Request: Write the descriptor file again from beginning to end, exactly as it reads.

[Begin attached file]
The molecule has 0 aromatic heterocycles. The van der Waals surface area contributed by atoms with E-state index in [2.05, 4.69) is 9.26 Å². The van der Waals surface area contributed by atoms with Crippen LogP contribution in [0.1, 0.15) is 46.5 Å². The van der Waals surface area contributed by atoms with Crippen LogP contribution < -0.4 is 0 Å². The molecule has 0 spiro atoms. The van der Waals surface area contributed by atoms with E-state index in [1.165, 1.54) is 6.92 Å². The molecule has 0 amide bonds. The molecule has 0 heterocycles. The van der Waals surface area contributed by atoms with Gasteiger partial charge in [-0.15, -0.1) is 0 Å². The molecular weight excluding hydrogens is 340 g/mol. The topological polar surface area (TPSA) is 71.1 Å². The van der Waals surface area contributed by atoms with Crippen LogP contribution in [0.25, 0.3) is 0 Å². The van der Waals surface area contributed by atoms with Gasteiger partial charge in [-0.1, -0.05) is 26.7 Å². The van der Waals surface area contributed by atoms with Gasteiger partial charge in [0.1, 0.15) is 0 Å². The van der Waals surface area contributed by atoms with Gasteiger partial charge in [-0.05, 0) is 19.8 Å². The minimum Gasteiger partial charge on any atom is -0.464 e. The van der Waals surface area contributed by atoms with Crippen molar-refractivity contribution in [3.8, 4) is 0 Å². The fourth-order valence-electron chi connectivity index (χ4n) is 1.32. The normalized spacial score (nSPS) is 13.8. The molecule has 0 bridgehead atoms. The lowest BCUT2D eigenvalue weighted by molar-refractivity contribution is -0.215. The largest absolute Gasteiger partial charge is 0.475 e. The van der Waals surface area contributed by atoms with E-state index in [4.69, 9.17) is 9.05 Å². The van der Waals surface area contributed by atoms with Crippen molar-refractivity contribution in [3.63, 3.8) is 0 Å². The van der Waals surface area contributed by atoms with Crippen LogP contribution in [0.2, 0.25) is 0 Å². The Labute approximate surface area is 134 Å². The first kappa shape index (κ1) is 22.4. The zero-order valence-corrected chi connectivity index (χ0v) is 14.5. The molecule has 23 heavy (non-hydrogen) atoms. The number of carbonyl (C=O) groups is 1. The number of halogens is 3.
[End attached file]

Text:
The molecule has 0 aromatic heterocycles. The van der Waals surface area contributed by atoms with E-state index in [2.05, 4.69) is 9.26 Å². The van der Waals surface area contributed by atoms with Crippen LogP contribution in [0.1, 0.15) is 46.5 Å². The van der Waals surface area contributed by atoms with Crippen LogP contribution < -0.4 is 0 Å². The molecule has 0 spiro atoms. The van der Waals surface area contributed by atoms with E-state index in [1.165, 1.54) is 6.92 Å². The molecule has 0 amide bonds. The molecule has 0 heterocycles. The van der Waals surface area contributed by atoms with Gasteiger partial charge in [-0.15, -0.1) is 0 Å². The molecular weight excluding hydrogens is 340 g/mol. The topological polar surface area (TPSA) is 71.1 Å². The van der Waals surface area contributed by atoms with Crippen LogP contribution in [0.25, 0.3) is 0 Å². The van der Waals surface area contributed by atoms with Gasteiger partial charge in [-0.1, -0.05) is 26.7 Å². The van der Waals surface area contributed by atoms with Gasteiger partial charge in [0.1, 0.15) is 0 Å². The van der Waals surface area contributed by atoms with Gasteiger partial charge in [-0.05, 0) is 19.8 Å². The minimum Gasteiger partial charge on any atom is -0.464 e. The van der Waals surface area contributed by atoms with Crippen molar-refractivity contribution in [3.8, 4) is 0 Å². The fourth-order valence-electron chi connectivity index (χ4n) is 1.32. The normalized spacial score (nSPS) is 13.8. The molecule has 0 bridgehead atoms. The lowest BCUT2D eigenvalue weighted by molar-refractivity contribution is -0.215. The largest absolute Gasteiger partial charge is 0.475 e. The van der Waals surface area contributed by atoms with E-state index in [4.69, 9.17) is 9.05 Å². The van der Waals surface area contributed by atoms with Crippen molar-refractivity contribution in [3.63, 3.8) is 0 Å². The van der Waals surface area contributed by atoms with Crippen LogP contribution in [0.2, 0.25) is 0 Å². The Labute approximate surface area is 134 Å². The first kappa shape index (κ1) is 22.4. The zero-order valence-corrected chi connectivity index (χ0v) is 14.5. The molecule has 23 heavy (non-hydrogen) atoms. The number of carbonyl (C=O) groups is 1. The number of halogens is 3.